A successful politician in the very south of Mexico had everything — youth, good looks, charisma, and a distinguished family name. But true love had eluded him. Then, on one fateful night in 2011, his life changed. He was introduced to a beautiful woman, and they embarked on a love affair which ended with him asking for her hand.
The youngest ever governor of the impoverished southern Mexico state of Chiapas is now engaged to Anahí Puente, a famous Mexican singer and actor who's sold over 5 million records, and starred in several hit TV shows. Together they're living out a real life version of the soap operas adored by people throughout Mexico. Gossip magazines and TV shows avidly follow the latest developments in their romance, and the couple themselves are fond of sharing selfies with Anahí's almost 8 million Twitter followers.
In terms of sheer visibility, Velasco is second only to President Peña Nieto among the country's politicians. The similarities between the two men are striking. Both have raised their profiles through celebrity relationships and extensive self-promotion campaigns. Although Velasco denies it, speculation is rife that he is positioning himself to succeed Peña Nieto, who he counts as a friend, as president in 2018.
But last month things went off script.
The nation saw another side to the politician at the end of January when a video went viral on the internet that showed Velasco berating and then slapping a young government employee at a public event. Suddenly, Velasco became a trending topic on Twitter for all the wrong reasons. After a day of memes, spoof articles, and general online ridicule, he was forced to apologize for what he called an unfortunate "accident."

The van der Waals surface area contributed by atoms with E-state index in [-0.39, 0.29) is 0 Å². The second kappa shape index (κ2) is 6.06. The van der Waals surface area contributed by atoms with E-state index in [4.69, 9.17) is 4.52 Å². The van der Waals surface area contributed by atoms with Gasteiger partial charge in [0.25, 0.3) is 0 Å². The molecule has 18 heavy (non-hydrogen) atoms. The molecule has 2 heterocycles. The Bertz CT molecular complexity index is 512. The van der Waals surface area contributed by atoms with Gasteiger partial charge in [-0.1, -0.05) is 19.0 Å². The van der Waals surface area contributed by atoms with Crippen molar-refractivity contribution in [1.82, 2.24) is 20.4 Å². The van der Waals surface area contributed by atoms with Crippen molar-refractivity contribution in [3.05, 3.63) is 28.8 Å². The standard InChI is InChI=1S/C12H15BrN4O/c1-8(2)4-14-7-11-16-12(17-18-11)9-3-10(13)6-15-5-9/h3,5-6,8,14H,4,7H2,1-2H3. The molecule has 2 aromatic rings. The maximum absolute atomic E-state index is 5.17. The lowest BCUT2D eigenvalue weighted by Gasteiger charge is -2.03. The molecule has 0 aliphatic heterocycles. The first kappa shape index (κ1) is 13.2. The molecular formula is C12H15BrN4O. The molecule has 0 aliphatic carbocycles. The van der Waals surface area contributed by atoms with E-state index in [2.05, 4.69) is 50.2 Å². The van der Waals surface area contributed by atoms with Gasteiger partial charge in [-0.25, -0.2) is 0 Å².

But the slapping incident wasn't all. Another video emerged soon after, this time of Velasco being heckled at the opening of a film festival in his own state. Spectators could be heard calling out "Murderer!"
The gleeful way in which the nation's online media and Twitter users have jumped on the incidents reflects a backlash against Velasco, which began when he covered Mexico City with adverts for his 2013 end of year governmental report. Velasco's mug beamed out from buses, cinema screens, and billboards in an all out publicity bombardment.
"It's an offensive and obscene campaign," influential radio host Carmen Aristegui said at the time, as journalists and politicians questioned why the governor of a state 500 miles away was splurging on advertisements in the capital. The country's main opposition parties both officially complained to Mexico's electoral organ that Velasco had violated the constitution by advertising outside of his own state.
To further muddle matters, the Chiapas governor has in the past used public funds for what are essentially personal publicity drives. Chiapas is the poorest state in all Mexico, with three out of every four of its citizens living in poverty, according to 2012 government statistics. During his campaign, Velasco had been preaching austerity — after the previous governor left behind a crippling $1.5 billion debt — but those cutbacks didn't seem to extend to the state budget for press promotion, which in 2013 was close to $10 million.
"The self-proclaimed 'governor' of Chiapas, Mexico, has solemnly declared that his administration has 'tightened its belt' with the implementation of an austerity program," said a communique from the Zapatistas — an influential movement of farmers who set up their own autonomous region within Chiapas in 1994. "As evidence of his resolve, the governor has spent more than 10 million dollars in a national publicity campaign whose enormity and cost doesn't make it any less ridiculous… not to mention illegal."
The sustained criticism hasn't meant a change of approach for Velasco, who didn't respond to VICE News' request for an interview. As the grandson of a former state governor, he knows the Mexican political game, and his strategy has already borne fruit.